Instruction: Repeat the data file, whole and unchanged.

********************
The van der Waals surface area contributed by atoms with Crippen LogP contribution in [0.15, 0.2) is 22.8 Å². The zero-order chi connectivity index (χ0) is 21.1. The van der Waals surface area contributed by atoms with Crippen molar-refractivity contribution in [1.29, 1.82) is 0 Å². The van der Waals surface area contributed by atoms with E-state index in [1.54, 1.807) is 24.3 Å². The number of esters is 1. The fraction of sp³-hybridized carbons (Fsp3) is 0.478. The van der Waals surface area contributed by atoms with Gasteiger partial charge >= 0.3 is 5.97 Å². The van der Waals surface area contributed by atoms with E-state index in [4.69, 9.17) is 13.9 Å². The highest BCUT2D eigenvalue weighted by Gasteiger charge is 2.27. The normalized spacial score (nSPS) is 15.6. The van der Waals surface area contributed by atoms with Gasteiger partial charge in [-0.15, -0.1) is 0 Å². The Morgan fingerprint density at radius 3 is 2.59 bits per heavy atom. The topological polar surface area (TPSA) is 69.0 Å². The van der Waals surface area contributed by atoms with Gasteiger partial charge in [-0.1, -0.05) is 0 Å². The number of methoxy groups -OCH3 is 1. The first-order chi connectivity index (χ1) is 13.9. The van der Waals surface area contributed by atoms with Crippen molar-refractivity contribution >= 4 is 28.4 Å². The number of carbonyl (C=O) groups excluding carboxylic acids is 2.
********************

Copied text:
The van der Waals surface area contributed by atoms with Crippen LogP contribution in [0.15, 0.2) is 22.8 Å². The zero-order chi connectivity index (χ0) is 21.1. The van der Waals surface area contributed by atoms with Crippen molar-refractivity contribution in [1.29, 1.82) is 0 Å². The van der Waals surface area contributed by atoms with E-state index in [1.54, 1.807) is 24.3 Å². The number of esters is 1. The fraction of sp³-hybridized carbons (Fsp3) is 0.478. The van der Waals surface area contributed by atoms with Gasteiger partial charge >= 0.3 is 5.97 Å². The van der Waals surface area contributed by atoms with E-state index in [4.69, 9.17) is 13.9 Å². The highest BCUT2D eigenvalue weighted by Gasteiger charge is 2.27. The normalized spacial score (nSPS) is 15.6. The van der Waals surface area contributed by atoms with Gasteiger partial charge in [-0.15, -0.1) is 0 Å². The Morgan fingerprint density at radius 3 is 2.59 bits per heavy atom. The topological polar surface area (TPSA) is 69.0 Å². The van der Waals surface area contributed by atoms with Gasteiger partial charge in [-0.1, -0.05) is 0 Å². The number of methoxy groups -OCH3 is 1. The first-order chi connectivity index (χ1) is 13.9. The van der Waals surface area contributed by atoms with Crippen molar-refractivity contribution >= 4 is 28.4 Å². The number of carbonyl (C=O) groups excluding carboxylic acids is 2.